Even before the first boot camp class, military brass in the Navy and Coast Guard were discussing the uniform the women would eventually wear. There were high expectations; it was commonly known, as many of the women comment, that the Navy’s man uniform was the “smartest” in the service. The uniform would, after all, become the public face of the WAVES and SPARs, communicating both the image and the identity of the female volunteers. It would also become the focal point of the Navy’s public relations campaigns, seen in posters, photographs and film. As a result, before analyzing those campaigns, it is first necessary to understand the powerful image presented by the uniform, and what the uniform meant to volunteers.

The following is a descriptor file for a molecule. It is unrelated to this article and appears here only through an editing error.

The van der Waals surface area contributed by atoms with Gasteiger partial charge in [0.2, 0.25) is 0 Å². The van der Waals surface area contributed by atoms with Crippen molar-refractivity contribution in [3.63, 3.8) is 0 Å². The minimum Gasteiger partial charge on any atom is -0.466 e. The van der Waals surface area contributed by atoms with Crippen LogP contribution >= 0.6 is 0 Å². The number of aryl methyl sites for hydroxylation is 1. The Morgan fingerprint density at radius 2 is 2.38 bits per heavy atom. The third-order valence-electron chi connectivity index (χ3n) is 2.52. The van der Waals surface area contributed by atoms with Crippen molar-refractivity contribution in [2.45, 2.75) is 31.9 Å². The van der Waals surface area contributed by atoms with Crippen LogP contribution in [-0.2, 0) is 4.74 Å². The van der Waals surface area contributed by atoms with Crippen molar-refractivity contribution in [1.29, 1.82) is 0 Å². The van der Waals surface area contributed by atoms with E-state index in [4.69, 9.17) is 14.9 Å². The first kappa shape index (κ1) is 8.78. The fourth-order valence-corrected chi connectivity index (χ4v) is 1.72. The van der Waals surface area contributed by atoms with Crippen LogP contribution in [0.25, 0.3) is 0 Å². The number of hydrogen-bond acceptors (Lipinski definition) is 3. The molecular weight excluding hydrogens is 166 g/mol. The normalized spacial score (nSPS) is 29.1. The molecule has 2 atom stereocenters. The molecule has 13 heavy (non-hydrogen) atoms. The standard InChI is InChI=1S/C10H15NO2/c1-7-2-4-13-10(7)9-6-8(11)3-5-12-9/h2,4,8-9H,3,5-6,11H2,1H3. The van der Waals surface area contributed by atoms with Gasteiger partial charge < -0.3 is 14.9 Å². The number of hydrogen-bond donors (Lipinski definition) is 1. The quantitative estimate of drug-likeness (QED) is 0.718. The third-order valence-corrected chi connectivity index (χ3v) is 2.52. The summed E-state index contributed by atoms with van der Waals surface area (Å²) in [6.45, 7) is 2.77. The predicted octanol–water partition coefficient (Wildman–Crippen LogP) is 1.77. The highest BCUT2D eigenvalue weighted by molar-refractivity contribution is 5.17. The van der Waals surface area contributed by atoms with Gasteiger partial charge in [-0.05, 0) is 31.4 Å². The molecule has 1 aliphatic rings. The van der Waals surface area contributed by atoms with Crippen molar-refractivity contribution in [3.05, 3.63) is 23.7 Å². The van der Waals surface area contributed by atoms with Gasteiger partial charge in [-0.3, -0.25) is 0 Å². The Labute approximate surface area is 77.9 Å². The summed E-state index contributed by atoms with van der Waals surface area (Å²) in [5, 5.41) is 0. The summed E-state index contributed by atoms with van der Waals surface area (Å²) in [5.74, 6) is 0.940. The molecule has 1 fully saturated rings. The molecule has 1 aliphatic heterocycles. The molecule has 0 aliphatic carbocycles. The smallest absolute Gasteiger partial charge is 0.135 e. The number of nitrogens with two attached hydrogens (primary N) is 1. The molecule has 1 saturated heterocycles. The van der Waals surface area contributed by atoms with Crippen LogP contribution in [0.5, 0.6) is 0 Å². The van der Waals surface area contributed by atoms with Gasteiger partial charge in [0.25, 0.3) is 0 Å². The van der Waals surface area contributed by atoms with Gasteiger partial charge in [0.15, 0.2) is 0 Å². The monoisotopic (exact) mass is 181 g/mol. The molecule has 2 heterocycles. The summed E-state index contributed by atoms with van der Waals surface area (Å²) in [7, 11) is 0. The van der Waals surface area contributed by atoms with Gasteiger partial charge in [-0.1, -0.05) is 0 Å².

this exhibit is presented in memorium of Violet Wierzbicki